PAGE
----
Burdekin depicts a world that has been divided into the Nazi Empire (Europe and Africa) and the equally militaristic Japanese Empire (Asia, Australia, and the Americas), a demarcation that raises some interesting issues all by itself. Obviously in the Nazi Empire Hitler is venerated as a god and all books and documents from the past have been destroyed so that the Nazi version of history is all that remains (the similarity is more to the efforts of the ancient Egytpian pharoahs than Orwell's idea of the continuous revision of the public record).
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5 of 5 people found the following review helpful By A Customer on August 13, 1999
Format: Paperback
It was a real surprise to excavate this marvelous book. The book is a chilling future Dystopian vision. All those who have never read the book, and love _Brave New World_ or _1984_ should go for it!!
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3 of 3 people found the following review helpful By Helmut von Seydlitz on January 23, 2012
Format: Paperback
I found this book in the bargain bin for a dollar and it was a dollar well spent! I personally just found the setting of this book to be very interesting. It takes place hundreds of years into Hitler's "Thousand Year Reich," which won the war in this alternate world. The entire world is under the dominion of either the German or Japanese empires, who rule feudal male-centered empires. Between the two empires, most of the history has been either forcibly forgotten or grotesquely manipulated to serve the fascist states.

The story takes place in Nazi Europe and mainly involves a British man on pilgrimage, a German serf, and a Nazi Knight. Between the three of them they delve into the lost world of the past and try to create a better future. The characters aren't evenly flushed out but that does serve the atmosphere of the book, that taking away men's(and women's) liberty takes something out of life.

Part of the reason that the book is so powerful is because it was written before the Second World War, when Hitler was still on the rise and there was no guarantee that Fascism would not spread across the world.

All in all it was an interesting read.
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6 of 7 people found the following review helpful By Eric Campbell on December 31, 2001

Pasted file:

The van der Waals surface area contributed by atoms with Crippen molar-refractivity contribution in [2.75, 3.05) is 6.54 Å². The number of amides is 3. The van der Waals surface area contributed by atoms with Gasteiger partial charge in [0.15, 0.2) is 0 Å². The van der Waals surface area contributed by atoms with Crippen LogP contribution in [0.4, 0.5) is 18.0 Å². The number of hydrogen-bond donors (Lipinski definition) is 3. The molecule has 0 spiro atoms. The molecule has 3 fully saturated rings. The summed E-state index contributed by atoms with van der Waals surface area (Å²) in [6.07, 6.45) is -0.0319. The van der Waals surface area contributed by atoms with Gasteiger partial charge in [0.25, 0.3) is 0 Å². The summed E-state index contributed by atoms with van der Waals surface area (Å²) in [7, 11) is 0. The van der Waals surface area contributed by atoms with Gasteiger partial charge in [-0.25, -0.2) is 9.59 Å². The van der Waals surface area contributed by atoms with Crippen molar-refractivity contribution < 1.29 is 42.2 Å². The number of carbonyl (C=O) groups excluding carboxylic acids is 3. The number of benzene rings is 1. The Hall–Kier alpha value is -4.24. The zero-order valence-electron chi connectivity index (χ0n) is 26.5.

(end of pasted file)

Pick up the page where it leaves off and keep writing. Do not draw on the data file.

Format: Paperback
A fascinating book on many levels. Burdekin wasn't afraid to tackle topics of religion and politics head on. If you like 'We' and '1984', you won't want to put this book down.
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By J on November 9, 2012
Format: Paperback Verified Purchase
This work gets five stars in part because it was so unexpectedly good. I had never heard of it before randomly ordering it one day and was really surprised that something so unknown could be so good. It moves along very nicely...not a draggy story at all. It reads like some sixties alternate history novel, but then you realize it was written pre-war and you're amazed. I would say it approaches Atwood's The Handmaid's Tale in the issues it tackles, in its story, and in its writing style. It would probably make a good companion piece for Atwood in a class or just for anybody actually...you'd could compare Atwood's work, which came out of Second-Wave feminism, to this one which from several decades before. One reviewer below gave this one star and claimed the book doesn't accurately reflect Nazi views on women, citing 1930s Nazi women's clubs and female party-membership as evidence. I think there is a lot to point to the fact that Nazi Germany was in fact rather oppressive of the development of women's rights, but that argument is out of place here and really missing the point entirely of the novel. The point of dystopian literature, some may argue, is to investigate and extrapolate social or policy attitudes as they would develop in the future. Burdekin is essentially taking one of the core Nazi beliefs ( the superiority of certain classes/types of people) and extrapolating how that could play out in a future. It is not much of a leap to go from belief in extreme racial superiority to then a belief in extreme racial and gender superiority.

Great book overall!